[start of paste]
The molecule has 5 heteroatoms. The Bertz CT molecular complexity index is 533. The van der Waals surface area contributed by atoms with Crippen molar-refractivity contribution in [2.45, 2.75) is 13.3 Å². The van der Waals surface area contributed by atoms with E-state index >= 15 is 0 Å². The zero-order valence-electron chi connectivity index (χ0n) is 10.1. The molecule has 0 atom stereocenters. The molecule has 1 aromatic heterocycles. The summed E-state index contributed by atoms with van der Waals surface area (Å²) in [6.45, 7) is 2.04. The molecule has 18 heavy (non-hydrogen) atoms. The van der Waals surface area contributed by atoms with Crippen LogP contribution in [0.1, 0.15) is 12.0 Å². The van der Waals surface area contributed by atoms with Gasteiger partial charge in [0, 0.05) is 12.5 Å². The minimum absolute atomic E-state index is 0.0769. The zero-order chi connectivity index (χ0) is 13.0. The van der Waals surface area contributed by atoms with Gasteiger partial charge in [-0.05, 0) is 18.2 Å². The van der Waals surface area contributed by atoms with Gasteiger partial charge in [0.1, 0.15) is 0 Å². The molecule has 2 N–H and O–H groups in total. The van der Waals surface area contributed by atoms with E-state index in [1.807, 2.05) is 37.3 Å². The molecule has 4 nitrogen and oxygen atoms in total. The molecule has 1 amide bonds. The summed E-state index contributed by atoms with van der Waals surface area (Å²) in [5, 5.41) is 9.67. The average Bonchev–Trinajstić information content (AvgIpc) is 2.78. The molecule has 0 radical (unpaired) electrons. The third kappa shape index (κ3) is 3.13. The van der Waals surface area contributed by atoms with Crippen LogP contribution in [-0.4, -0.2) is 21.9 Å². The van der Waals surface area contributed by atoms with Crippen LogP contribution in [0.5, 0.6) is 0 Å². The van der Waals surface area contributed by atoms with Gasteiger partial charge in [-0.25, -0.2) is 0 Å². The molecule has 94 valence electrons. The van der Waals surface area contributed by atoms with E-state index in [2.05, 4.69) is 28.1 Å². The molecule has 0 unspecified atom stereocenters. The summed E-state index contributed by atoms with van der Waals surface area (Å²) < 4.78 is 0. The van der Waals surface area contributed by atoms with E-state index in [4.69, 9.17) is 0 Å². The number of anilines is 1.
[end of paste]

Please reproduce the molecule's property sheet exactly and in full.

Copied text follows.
The molecule has 5 heteroatoms. The Bertz CT molecular complexity index is 533. The van der Waals surface area contributed by atoms with Crippen molar-refractivity contribution in [2.45, 2.75) is 13.3 Å². The van der Waals surface area contributed by atoms with E-state index >= 15 is 0 Å². The zero-order valence-electron chi connectivity index (χ0n) is 10.1. The molecule has 0 atom stereocenters. The molecule has 1 aromatic heterocycles. The summed E-state index contributed by atoms with van der Waals surface area (Å²) in [6.45, 7) is 2.04. The molecule has 18 heavy (non-hydrogen) atoms. The van der Waals surface area contributed by atoms with Crippen LogP contribution in [0.1, 0.15) is 12.0 Å². The van der Waals surface area contributed by atoms with Gasteiger partial charge in [0, 0.05) is 12.5 Å². The minimum absolute atomic E-state index is 0.0769. The zero-order chi connectivity index (χ0) is 13.0. The van der Waals surface area contributed by atoms with Gasteiger partial charge in [-0.05, 0) is 18.2 Å². The van der Waals surface area contributed by atoms with Gasteiger partial charge in [0.1, 0.15) is 0 Å². The molecule has 2 N–H and O–H groups in total. The van der Waals surface area contributed by atoms with E-state index in [1.807, 2.05) is 37.3 Å². The molecule has 4 nitrogen and oxygen atoms in total. The molecule has 1 amide bonds. The summed E-state index contributed by atoms with van der Waals surface area (Å²) in [5, 5.41) is 9.67. The average Bonchev–Trinajstić information content (AvgIpc) is 2.78. The molecule has 0 radical (unpaired) electrons. The third kappa shape index (κ3) is 3.13. The van der Waals surface area contributed by atoms with Crippen LogP contribution in [-0.4, -0.2) is 21.9 Å². The van der Waals surface area contributed by atoms with Crippen LogP contribution in [0.5, 0.6) is 0 Å². The van der Waals surface area contributed by atoms with Gasteiger partial charge in [-0.25, -0.2) is 0 Å². The molecule has 94 valence electrons. The van der Waals surface area contributed by atoms with E-state index in [2.05, 4.69) is 28.1 Å². The molecule has 0 unspecified atom stereocenters. The summed E-state index contributed by atoms with van der Waals surface area (Å²) < 4.78 is 0. The van der Waals surface area contributed by atoms with E-state index in [4.69, 9.17) is 0 Å². The number of anilines is 1.